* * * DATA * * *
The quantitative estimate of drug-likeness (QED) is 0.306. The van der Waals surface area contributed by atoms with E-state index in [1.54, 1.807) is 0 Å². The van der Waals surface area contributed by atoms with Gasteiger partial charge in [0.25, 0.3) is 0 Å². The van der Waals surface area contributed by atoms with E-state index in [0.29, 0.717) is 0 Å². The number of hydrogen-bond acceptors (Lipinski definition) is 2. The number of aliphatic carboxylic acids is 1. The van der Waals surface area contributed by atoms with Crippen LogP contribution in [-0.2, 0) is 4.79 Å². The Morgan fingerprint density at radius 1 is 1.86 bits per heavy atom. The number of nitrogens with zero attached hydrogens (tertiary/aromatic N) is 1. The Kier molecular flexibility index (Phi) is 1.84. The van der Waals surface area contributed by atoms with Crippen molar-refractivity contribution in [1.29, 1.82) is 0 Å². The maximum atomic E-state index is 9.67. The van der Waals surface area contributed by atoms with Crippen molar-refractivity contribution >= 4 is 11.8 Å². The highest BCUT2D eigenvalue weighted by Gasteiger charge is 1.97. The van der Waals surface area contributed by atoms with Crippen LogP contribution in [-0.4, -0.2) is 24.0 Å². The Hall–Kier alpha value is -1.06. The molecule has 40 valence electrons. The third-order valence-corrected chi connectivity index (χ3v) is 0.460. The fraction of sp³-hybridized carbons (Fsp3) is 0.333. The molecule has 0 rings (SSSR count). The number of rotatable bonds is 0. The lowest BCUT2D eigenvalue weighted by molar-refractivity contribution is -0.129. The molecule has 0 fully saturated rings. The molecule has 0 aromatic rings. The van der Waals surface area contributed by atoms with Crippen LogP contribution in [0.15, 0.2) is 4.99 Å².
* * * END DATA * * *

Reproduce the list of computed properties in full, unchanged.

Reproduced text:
The quantitative estimate of drug-likeness (QED) is 0.306. The van der Waals surface area contributed by atoms with E-state index in [1.54, 1.807) is 0 Å². The van der Waals surface area contributed by atoms with Gasteiger partial charge in [0.25, 0.3) is 0 Å². The van der Waals surface area contributed by atoms with E-state index in [0.29, 0.717) is 0 Å². The number of hydrogen-bond acceptors (Lipinski definition) is 2. The number of aliphatic carboxylic acids is 1. The van der Waals surface area contributed by atoms with Crippen LogP contribution in [-0.2, 0) is 4.79 Å². The Morgan fingerprint density at radius 1 is 1.86 bits per heavy atom. The number of nitrogens with zero attached hydrogens (tertiary/aromatic N) is 1. The Kier molecular flexibility index (Phi) is 1.84. The van der Waals surface area contributed by atoms with Crippen molar-refractivity contribution in [1.29, 1.82) is 0 Å². The maximum atomic E-state index is 9.67. The van der Waals surface area contributed by atoms with Crippen molar-refractivity contribution >= 4 is 11.8 Å². The highest BCUT2D eigenvalue weighted by Gasteiger charge is 1.97. The van der Waals surface area contributed by atoms with Crippen LogP contribution in [-0.4, -0.2) is 24.0 Å². The Hall–Kier alpha value is -1.06. The molecule has 40 valence electrons. The third-order valence-corrected chi connectivity index (χ3v) is 0.460. The fraction of sp³-hybridized carbons (Fsp3) is 0.333. The molecule has 0 rings (SSSR count). The number of rotatable bonds is 0. The lowest BCUT2D eigenvalue weighted by molar-refractivity contribution is -0.129. The molecule has 0 fully saturated rings. The molecule has 0 aromatic rings. The van der Waals surface area contributed by atoms with Crippen LogP contribution in [0.15, 0.2) is 4.99 Å².